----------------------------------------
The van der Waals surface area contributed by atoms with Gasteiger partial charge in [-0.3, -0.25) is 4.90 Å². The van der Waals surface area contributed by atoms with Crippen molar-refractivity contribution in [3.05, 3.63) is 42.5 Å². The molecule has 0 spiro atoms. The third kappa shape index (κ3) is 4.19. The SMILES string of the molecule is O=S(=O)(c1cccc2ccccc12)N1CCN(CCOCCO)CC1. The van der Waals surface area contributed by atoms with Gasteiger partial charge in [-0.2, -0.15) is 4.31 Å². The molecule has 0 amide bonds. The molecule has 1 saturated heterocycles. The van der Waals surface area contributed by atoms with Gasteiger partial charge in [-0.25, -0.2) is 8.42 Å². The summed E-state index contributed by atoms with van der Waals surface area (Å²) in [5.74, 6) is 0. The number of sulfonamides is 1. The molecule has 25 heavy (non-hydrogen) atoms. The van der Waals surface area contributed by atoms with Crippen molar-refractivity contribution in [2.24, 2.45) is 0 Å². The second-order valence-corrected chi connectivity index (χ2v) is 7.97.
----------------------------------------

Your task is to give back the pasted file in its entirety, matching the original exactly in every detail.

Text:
The van der Waals surface area contributed by atoms with Gasteiger partial charge in [-0.3, -0.25) is 4.90 Å². The van der Waals surface area contributed by atoms with Crippen molar-refractivity contribution in [3.05, 3.63) is 42.5 Å². The molecule has 0 spiro atoms. The third kappa shape index (κ3) is 4.19. The SMILES string of the molecule is O=S(=O)(c1cccc2ccccc12)N1CCN(CCOCCO)CC1. The van der Waals surface area contributed by atoms with Gasteiger partial charge in [-0.2, -0.15) is 4.31 Å². The molecule has 0 amide bonds. The molecule has 1 saturated heterocycles. The van der Waals surface area contributed by atoms with Gasteiger partial charge in [-0.25, -0.2) is 8.42 Å². The summed E-state index contributed by atoms with van der Waals surface area (Å²) in [5.74, 6) is 0. The number of sulfonamides is 1. The molecule has 25 heavy (non-hydrogen) atoms. The van der Waals surface area contributed by atoms with Crippen molar-refractivity contribution in [2.24, 2.45) is 0 Å². The second-order valence-corrected chi connectivity index (χ2v) is 7.97.